Will it happen tomorrow? Buzzfeed thinks so. In an article posted today, the pop culture site makes the claim that the deal is done and that it will be announced to the world before the open of the trading day. This is a story that has unfolded quickly and has drawn the attention of techies of all stripes. Imaginations have raged on thinking of the potential synergy between a company that has broadband lines in much of the country and the world’s largest pay television provider.
The details are still sketchy, with some folks naturally imagining that all DIRECTV users will get free broadband while others assume that all of AT&T’s contracts currently in place (such as those for WatchESPN and the Pac-12 network) will transfer over to DIRECTV, leading to a bonanza of new content for DIRECTV users. Here’s what we can guarantee will happen next:
First of all nothing will happen without regulatory approval. This will take many months, and the FCC’s decision on a potential Comcast/Time Warner Cable merge could weigh heavily on the DIRECTV decision. Be prepared to tread water for a good long time while this all gets sorted out.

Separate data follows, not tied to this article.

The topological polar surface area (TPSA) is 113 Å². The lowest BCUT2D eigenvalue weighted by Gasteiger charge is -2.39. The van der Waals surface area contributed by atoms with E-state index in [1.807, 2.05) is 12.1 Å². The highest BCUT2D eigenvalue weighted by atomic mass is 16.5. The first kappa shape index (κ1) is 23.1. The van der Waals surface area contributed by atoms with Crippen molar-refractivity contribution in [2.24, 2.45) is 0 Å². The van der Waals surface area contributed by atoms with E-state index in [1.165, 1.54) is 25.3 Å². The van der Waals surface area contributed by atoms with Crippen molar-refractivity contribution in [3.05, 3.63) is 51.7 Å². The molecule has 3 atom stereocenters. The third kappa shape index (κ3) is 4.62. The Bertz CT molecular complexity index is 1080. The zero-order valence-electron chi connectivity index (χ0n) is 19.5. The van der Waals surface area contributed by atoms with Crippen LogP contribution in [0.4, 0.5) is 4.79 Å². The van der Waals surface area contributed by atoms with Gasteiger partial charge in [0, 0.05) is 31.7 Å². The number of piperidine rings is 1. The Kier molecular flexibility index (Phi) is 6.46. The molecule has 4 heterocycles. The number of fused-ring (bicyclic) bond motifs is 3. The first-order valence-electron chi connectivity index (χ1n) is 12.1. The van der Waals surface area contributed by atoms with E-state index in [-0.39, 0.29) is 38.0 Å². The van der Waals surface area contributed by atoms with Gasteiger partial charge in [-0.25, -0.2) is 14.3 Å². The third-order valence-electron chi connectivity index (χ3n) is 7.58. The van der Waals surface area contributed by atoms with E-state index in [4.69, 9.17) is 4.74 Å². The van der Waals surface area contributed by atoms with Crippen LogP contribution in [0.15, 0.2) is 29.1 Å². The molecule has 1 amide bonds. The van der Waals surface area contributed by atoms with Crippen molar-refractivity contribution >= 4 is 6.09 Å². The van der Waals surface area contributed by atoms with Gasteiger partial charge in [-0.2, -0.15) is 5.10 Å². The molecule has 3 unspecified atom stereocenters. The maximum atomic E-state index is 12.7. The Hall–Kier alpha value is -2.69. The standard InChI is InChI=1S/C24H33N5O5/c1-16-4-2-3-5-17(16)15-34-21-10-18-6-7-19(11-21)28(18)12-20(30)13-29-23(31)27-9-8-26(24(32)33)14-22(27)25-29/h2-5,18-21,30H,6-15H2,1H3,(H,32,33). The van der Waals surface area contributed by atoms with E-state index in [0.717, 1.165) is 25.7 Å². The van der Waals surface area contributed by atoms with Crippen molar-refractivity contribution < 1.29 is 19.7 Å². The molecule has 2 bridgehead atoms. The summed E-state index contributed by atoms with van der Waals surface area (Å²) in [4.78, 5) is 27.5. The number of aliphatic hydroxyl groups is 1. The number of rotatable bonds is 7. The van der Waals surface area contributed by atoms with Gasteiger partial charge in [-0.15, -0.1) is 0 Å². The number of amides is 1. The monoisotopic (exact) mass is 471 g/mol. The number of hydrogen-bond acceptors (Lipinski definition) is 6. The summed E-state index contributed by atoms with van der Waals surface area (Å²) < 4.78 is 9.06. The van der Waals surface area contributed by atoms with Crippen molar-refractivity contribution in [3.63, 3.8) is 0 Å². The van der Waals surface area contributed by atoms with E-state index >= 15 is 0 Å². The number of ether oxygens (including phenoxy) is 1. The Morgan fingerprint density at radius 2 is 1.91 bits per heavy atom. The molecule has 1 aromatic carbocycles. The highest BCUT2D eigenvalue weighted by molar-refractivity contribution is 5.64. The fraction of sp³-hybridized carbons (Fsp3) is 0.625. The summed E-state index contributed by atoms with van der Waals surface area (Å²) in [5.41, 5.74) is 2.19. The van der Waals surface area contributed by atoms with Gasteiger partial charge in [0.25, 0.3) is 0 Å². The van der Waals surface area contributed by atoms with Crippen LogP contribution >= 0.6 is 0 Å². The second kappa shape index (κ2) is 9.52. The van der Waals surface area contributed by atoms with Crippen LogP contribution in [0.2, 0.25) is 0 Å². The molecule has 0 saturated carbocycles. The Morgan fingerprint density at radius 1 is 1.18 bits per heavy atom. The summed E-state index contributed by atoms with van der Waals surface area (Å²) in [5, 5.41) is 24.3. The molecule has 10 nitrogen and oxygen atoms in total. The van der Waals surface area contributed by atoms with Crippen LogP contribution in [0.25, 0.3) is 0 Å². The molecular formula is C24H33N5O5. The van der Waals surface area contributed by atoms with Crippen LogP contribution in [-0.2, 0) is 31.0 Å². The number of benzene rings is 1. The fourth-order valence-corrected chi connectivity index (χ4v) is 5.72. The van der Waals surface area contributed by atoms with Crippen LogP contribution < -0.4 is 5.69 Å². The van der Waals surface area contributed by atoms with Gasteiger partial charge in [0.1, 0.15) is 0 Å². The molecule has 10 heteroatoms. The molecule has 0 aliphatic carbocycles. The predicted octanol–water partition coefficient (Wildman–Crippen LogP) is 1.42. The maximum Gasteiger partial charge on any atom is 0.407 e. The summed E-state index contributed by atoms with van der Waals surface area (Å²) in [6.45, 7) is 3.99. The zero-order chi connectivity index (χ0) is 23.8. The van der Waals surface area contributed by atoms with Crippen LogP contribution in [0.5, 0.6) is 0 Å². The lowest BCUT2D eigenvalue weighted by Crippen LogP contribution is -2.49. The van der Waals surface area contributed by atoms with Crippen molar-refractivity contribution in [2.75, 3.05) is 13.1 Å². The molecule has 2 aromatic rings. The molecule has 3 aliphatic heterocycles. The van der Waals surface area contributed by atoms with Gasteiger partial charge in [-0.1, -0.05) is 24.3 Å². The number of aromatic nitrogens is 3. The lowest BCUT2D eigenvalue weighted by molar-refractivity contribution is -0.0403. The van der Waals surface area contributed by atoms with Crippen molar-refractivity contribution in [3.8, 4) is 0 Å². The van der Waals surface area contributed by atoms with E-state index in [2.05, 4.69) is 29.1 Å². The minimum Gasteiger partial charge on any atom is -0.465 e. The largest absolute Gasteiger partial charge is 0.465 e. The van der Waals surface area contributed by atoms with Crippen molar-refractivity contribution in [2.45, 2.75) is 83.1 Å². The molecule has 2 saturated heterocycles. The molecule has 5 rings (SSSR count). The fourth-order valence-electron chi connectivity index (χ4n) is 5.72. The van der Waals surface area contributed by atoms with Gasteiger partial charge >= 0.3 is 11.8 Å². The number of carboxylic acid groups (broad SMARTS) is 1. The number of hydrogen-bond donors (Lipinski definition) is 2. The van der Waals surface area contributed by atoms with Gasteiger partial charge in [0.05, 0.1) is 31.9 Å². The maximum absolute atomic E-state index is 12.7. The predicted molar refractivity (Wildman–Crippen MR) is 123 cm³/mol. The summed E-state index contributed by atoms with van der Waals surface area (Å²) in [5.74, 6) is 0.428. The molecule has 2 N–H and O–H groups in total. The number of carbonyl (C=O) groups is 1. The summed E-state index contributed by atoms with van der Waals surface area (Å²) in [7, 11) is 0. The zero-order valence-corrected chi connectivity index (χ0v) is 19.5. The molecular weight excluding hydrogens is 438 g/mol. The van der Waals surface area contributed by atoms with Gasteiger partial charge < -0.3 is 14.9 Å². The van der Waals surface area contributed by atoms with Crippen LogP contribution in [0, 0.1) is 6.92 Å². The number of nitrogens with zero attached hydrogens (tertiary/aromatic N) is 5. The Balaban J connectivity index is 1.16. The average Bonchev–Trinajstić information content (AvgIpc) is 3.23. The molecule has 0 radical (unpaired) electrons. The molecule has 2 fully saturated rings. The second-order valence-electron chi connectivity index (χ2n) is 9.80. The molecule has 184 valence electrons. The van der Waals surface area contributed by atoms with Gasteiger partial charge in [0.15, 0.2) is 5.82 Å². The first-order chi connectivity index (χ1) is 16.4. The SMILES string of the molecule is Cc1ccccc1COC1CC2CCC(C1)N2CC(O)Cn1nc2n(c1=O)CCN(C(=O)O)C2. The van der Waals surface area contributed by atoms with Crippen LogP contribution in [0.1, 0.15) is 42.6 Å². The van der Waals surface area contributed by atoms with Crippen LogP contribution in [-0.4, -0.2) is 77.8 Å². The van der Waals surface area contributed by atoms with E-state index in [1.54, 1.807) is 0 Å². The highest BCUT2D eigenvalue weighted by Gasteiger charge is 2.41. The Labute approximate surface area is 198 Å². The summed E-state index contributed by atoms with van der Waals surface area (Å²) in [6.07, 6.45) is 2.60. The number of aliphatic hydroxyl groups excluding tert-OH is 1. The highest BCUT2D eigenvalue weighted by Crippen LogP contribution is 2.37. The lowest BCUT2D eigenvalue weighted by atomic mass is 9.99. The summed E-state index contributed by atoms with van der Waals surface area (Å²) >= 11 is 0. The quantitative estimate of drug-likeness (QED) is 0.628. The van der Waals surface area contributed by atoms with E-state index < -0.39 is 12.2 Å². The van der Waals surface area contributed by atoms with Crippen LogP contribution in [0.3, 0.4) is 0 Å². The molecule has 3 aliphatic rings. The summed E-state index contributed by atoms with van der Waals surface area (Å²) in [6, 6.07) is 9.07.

Then, we need to listen carefully to DIRECTV and AT&T press releases, because the fact is that it’s possible that nothing will change at all. AT&T may consider DIRECTV a separate business unit and do nothing to merge it with its Uverse operation. Other than potential bundle pricing for DIRECTV subscribers, we may see nothing change.
Even in a “best case scenario” where DIRECTV and Uverse merge operations in some way, there will still be a long period of transition where everyone works together to get policies, hardware, contracts, and services to link up. Don’t expect that any Uverse contracts will transfer over to DIRECTV; it’s more likely that new contracts will be negotiated in their own time as old ones expire, and only when all the contracts are negotiated will be see some consistency between the land-based and sky-based programming packages.
What will certainly happen if the deal happens, is that DIRECTV will have access to AT&T’s massive bankroll, and that means increased negotiating power. That power may be needed if Comcast surpasses DIRECTV as the nation’s largest pay-TV provider.
No matter what, it’s going to be interesting.